For further information regarding DOT requirements, visit its website; the Hazardous Materials Transportation Guides (opens new window) are particularly useful. Or contact the U.S. Department of Transportation, Office of Motor Carrier Safety at:

Northern California
Sacramento. – (916) 498-5050,

Southern California
Moreno Valley – (909) 653-2299

The Motor Carrier Safety Unit of the California Highway Patrol Office nearest you also has information (see the State Government section of white pages in your local telephone directory).

How do I Get a California Generator ID Number?

The DTSC Fact Sheet, “EPA Identification Numbers,” tells you about both federal (U. S. EPA) and state ID numbers. If you do not routinely generate hazardous waste, but are generating hazardous waste (including asbestos) as a result of remodeling or asbestos abatement work, you can get a one-time temporary ID number. Asbestos wastes that have been generated by residential renovation can use a special number. An ID number can be assigned over the telephone; contact DTSC’s Generator Information Services Section at (800) 618-6942 (or 61TOXIC), or at (916) 255-1136.

Are there Special Disposal Requirements for Asbestos?

Yes. As mentioned previously, wetting and double bagging is required for many types of asbestos waste. Asbestos wastes must be handled and disposed of in accordance with the federal Toxic Substances Control Act, 40 CFR 763 (opens new window). Other applicable laws and regulations include the Clean Air Act (NESHAP) (opens new window), and California Code of Regulations, title 22, division 4.5 (opens new window). The U.S. EPA website has a number of references to asbestos disposal requirements.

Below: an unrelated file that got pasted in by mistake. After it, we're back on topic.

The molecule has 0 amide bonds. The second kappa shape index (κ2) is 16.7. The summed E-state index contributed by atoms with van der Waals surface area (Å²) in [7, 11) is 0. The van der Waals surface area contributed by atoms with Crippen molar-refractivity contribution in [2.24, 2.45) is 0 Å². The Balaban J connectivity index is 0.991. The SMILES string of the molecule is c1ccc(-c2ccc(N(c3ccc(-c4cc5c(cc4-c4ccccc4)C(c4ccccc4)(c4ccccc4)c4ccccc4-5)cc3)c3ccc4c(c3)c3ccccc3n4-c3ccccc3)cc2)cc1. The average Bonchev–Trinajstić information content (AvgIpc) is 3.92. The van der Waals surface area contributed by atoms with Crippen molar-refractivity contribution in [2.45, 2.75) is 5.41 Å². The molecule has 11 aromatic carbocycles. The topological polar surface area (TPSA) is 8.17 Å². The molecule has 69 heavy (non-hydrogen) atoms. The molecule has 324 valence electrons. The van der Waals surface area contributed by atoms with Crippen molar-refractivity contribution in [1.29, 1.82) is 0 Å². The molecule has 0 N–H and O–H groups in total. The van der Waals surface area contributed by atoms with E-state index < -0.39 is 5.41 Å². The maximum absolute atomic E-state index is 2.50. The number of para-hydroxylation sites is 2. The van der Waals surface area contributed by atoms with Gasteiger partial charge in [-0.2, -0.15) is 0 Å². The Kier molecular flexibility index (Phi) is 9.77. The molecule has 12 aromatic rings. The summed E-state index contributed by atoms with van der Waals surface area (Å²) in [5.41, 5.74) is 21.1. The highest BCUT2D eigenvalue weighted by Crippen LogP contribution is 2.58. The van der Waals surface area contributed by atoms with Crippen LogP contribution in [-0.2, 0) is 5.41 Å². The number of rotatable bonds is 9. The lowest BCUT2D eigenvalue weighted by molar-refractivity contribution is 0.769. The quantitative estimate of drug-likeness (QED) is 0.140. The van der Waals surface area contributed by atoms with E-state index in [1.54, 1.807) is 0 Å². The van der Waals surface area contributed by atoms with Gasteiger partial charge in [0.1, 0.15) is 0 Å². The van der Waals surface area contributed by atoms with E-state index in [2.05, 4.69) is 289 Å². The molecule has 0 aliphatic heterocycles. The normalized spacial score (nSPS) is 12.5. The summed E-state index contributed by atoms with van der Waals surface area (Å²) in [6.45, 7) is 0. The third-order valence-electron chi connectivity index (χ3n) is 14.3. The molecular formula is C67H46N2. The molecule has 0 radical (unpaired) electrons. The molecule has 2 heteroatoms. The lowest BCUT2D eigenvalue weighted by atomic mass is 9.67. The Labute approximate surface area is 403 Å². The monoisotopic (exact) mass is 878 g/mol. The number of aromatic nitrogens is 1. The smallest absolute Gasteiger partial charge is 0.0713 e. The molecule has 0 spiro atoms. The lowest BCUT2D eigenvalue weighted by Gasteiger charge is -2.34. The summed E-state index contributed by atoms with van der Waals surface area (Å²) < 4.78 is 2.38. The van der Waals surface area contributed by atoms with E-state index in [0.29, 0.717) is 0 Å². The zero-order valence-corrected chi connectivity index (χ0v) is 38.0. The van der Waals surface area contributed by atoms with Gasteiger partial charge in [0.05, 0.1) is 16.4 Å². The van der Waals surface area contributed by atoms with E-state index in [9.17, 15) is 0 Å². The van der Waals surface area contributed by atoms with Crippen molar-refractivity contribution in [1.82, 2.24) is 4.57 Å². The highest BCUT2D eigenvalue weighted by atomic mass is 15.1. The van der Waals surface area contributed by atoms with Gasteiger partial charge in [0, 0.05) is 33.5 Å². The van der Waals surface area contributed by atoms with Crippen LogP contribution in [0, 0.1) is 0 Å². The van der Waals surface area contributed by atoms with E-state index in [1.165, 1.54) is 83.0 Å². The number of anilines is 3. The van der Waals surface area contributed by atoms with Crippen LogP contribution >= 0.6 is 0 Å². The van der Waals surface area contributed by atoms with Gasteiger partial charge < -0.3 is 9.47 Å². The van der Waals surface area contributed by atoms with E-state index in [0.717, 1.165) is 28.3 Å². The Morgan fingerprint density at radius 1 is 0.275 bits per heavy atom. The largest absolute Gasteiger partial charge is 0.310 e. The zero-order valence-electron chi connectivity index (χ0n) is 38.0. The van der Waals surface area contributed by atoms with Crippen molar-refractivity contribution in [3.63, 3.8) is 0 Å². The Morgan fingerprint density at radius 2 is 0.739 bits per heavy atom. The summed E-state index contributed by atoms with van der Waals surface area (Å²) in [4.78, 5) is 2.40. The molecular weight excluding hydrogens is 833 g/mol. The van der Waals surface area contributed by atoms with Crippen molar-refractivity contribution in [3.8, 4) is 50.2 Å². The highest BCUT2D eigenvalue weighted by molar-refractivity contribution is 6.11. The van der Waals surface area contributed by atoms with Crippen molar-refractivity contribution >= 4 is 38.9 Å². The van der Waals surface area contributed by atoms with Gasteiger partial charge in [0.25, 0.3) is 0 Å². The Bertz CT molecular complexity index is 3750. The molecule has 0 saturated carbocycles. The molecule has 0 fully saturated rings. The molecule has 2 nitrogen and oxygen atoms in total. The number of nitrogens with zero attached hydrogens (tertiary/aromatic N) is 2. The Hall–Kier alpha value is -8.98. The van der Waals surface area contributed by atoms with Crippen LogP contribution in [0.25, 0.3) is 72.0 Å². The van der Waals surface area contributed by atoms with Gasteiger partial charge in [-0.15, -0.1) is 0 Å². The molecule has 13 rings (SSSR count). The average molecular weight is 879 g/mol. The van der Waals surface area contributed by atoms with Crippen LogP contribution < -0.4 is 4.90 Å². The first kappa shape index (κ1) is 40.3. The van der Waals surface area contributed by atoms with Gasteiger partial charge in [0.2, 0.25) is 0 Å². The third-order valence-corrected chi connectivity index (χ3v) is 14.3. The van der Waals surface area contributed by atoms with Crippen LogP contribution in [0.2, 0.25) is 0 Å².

A landfill must be authorized to accept asbestos wastes by its Regional Water Quality Control Board. Many municipal landfills and demolition debris landfills are permitted to accept asbestos wastes. Call your Regional Board to see if they have a list of the asbestos-accepting landfills in your area. Your local Air Quality Management District may also have a list. Before you take asbestos to a landfill, call them to find out whether you need an appointment or whether they have any special requirements.

Is LDR Notification Required for Out-Of-State Shipments of Non-RCRA Waste such as Asbestos-Containing Wastes?

Generators that are using a one-time residential or 90-day provisional EPA ID number for asbestos waste disposal are not required to submit land disposal restriction (LDR) notifications and certifications. Other generators of friable asbestos waste who have handled and packaged their waste for disposal are required to submit California land disposal notification and certification per California Code of Regulations, title 22, section 66268.7(a)(11) (opens new window).

If you have further questions regarding LDR requirements for asbestos waste, feel free to contact your DTSC Regulatory Assistance Officer.